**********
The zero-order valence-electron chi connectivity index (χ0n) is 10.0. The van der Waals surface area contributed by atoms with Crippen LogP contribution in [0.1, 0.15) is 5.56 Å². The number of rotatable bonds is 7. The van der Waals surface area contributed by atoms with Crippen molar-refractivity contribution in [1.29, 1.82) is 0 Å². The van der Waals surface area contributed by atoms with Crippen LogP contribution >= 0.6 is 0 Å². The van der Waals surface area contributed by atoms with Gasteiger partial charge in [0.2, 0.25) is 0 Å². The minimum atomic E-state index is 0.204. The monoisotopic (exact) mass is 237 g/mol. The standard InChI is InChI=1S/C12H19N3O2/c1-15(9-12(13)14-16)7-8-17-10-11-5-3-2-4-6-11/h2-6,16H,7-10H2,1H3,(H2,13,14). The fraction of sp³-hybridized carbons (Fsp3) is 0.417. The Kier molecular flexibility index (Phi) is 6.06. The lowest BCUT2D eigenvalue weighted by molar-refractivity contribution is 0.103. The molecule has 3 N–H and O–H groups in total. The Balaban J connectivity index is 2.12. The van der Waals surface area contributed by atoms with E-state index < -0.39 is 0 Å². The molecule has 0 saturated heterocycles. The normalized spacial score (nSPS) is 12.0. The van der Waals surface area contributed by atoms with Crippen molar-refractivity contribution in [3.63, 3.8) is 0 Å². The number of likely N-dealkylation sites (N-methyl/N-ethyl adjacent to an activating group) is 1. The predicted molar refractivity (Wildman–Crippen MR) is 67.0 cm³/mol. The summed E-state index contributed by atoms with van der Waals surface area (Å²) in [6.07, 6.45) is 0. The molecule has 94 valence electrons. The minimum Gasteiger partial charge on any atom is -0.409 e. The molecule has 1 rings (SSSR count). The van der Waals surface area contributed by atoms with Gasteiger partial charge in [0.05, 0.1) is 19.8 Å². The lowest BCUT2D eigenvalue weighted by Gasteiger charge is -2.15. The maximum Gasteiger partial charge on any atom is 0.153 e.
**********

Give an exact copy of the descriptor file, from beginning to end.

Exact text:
The zero-order valence-electron chi connectivity index (χ0n) is 10.0. The van der Waals surface area contributed by atoms with Crippen LogP contribution in [0.1, 0.15) is 5.56 Å². The number of rotatable bonds is 7. The van der Waals surface area contributed by atoms with Crippen molar-refractivity contribution in [1.29, 1.82) is 0 Å². The van der Waals surface area contributed by atoms with Crippen LogP contribution >= 0.6 is 0 Å². The van der Waals surface area contributed by atoms with Gasteiger partial charge in [0.2, 0.25) is 0 Å². The minimum atomic E-state index is 0.204. The monoisotopic (exact) mass is 237 g/mol. The standard InChI is InChI=1S/C12H19N3O2/c1-15(9-12(13)14-16)7-8-17-10-11-5-3-2-4-6-11/h2-6,16H,7-10H2,1H3,(H2,13,14). The fraction of sp³-hybridized carbons (Fsp3) is 0.417. The Kier molecular flexibility index (Phi) is 6.06. The lowest BCUT2D eigenvalue weighted by molar-refractivity contribution is 0.103. The molecule has 3 N–H and O–H groups in total. The Balaban J connectivity index is 2.12. The van der Waals surface area contributed by atoms with E-state index < -0.39 is 0 Å². The molecule has 0 saturated heterocycles. The normalized spacial score (nSPS) is 12.0. The van der Waals surface area contributed by atoms with Crippen molar-refractivity contribution in [3.63, 3.8) is 0 Å². The number of likely N-dealkylation sites (N-methyl/N-ethyl adjacent to an activating group) is 1. The predicted molar refractivity (Wildman–Crippen MR) is 67.0 cm³/mol. The summed E-state index contributed by atoms with van der Waals surface area (Å²) in [6.07, 6.45) is 0. The molecule has 94 valence electrons. The minimum Gasteiger partial charge on any atom is -0.409 e. The molecule has 1 rings (SSSR count). The van der Waals surface area contributed by atoms with Gasteiger partial charge in [0.05, 0.1) is 19.8 Å². The lowest BCUT2D eigenvalue weighted by Gasteiger charge is -2.15. The maximum Gasteiger partial charge on any atom is 0.153 e.